Downstairs we’ve got a picnic area and upstairs is a rooftop terrace, which could be a great place for solar and night observations! There’s also a news section, which will be constantly changing to incorporate the latest astronomical discoveries and images from around the world.
Of course, then there is the main exhibition, designed by Design und Mehr in collaboration with HITS gGmbH and ESO. It goes all around the building with ramps that circle the planetarium and the Void. It’s made up of 150 stunning panels that describe a huge range of astronomical topics, taking visitors on a journey through the Universe. We begin nearby, focusing on the Sun, Earth and Moon, then zoom out to the Solar System, exoplanets, the Milky Way, cosmology, and then finally we take a look at everything we don’t yet fully understand, like black holes and dark matter. We also make a brief stop in Chile on the way to space, as you do, to discuss four themes specifically about ESO and the tools astronomers use. We really have been able to touch on every aspect of astronomy — it’s incredible.
Q: What part of the exhibition are you most excited about?
A: I’m most excited about seeing the highest point in the exhibition: the Atacama Desert. This will be our selfie station! We’ll have 360 degree views of ESO’s facilities in the desert, along with virtual reality tours to give people the feeling of really being there in Chile where ESO’s telescopes operate. I’m really excited to see that realised, as I’ve had it in my mind for so long and I think it will be a place visitors will love.
Q: What was the process of creating the exhibition like?
A: Preparing the exhibition has been fascinating on many different levels. To focus on just one example, the texts for the exhibition panels have been through so many rounds of approvals — first they were written by a science writer, then edited by me, checked for scientific accuracy by astronomers, proofread, translated into German, then the science was checked again! Even when we checked over the final German version, new astronomers picked up subtle changes in meaning that crept in during translation. We had many debates about how best to explain difficult concepts, as well as about the scientific meanings of words in English versus German. I was learning German so it was a great learning experience! So it’s been a tricky but overall rewarding process.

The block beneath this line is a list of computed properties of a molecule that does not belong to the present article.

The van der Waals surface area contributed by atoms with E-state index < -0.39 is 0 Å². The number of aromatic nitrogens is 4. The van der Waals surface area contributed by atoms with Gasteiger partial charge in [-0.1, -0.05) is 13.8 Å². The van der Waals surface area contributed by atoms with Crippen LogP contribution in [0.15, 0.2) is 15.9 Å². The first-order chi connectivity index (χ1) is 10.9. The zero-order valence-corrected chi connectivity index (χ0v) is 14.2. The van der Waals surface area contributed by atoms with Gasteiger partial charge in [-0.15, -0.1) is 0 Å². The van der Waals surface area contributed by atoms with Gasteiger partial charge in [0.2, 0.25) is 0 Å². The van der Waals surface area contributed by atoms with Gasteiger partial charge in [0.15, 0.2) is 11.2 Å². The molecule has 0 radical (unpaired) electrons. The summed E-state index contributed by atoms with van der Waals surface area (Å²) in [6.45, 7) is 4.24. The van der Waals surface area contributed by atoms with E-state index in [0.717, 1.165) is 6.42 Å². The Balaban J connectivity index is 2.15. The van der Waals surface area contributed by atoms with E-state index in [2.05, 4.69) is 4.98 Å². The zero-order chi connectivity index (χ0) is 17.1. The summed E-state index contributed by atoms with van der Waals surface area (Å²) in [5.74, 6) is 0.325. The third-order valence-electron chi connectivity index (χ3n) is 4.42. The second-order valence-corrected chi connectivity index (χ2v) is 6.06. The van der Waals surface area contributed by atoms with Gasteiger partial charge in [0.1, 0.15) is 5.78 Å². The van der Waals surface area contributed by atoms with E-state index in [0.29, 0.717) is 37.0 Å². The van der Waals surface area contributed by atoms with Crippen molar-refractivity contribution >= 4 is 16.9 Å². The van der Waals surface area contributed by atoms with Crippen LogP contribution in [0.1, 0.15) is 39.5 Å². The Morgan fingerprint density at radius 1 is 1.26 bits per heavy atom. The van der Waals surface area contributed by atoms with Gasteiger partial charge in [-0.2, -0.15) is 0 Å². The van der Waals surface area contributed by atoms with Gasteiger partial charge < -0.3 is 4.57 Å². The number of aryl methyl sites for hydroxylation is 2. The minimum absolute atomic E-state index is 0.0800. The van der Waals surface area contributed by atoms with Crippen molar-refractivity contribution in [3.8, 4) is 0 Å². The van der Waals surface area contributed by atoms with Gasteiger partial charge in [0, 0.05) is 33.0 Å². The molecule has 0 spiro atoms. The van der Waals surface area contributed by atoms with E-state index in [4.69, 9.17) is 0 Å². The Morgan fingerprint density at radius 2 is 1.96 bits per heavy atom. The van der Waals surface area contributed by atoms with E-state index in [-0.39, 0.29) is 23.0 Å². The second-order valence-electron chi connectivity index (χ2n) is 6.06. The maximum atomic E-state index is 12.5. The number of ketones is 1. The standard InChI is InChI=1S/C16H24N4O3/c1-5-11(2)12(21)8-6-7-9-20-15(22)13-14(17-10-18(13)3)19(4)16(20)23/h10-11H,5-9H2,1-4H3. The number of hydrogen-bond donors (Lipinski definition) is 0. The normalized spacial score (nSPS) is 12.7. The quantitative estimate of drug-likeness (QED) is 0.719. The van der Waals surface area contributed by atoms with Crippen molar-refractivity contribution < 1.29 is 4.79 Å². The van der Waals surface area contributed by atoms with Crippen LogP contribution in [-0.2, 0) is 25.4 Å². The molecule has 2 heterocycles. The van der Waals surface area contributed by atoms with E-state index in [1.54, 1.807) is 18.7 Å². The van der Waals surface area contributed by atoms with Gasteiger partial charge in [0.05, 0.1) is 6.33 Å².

Q. How did the educational workshops come into fruition?
A: This is quite a clear process in my mind — we wanted to create activities that aren’t available in schools, to give students unforgettable learning experiences. So we thought about how we could link the curriculum to what we do at ESO: with scientific work, engineering, and how telescopes work. I always keep in mind ideas around inquiry-based learning, which give students the chance to investigate and experiment so that they can discover answers for themselves.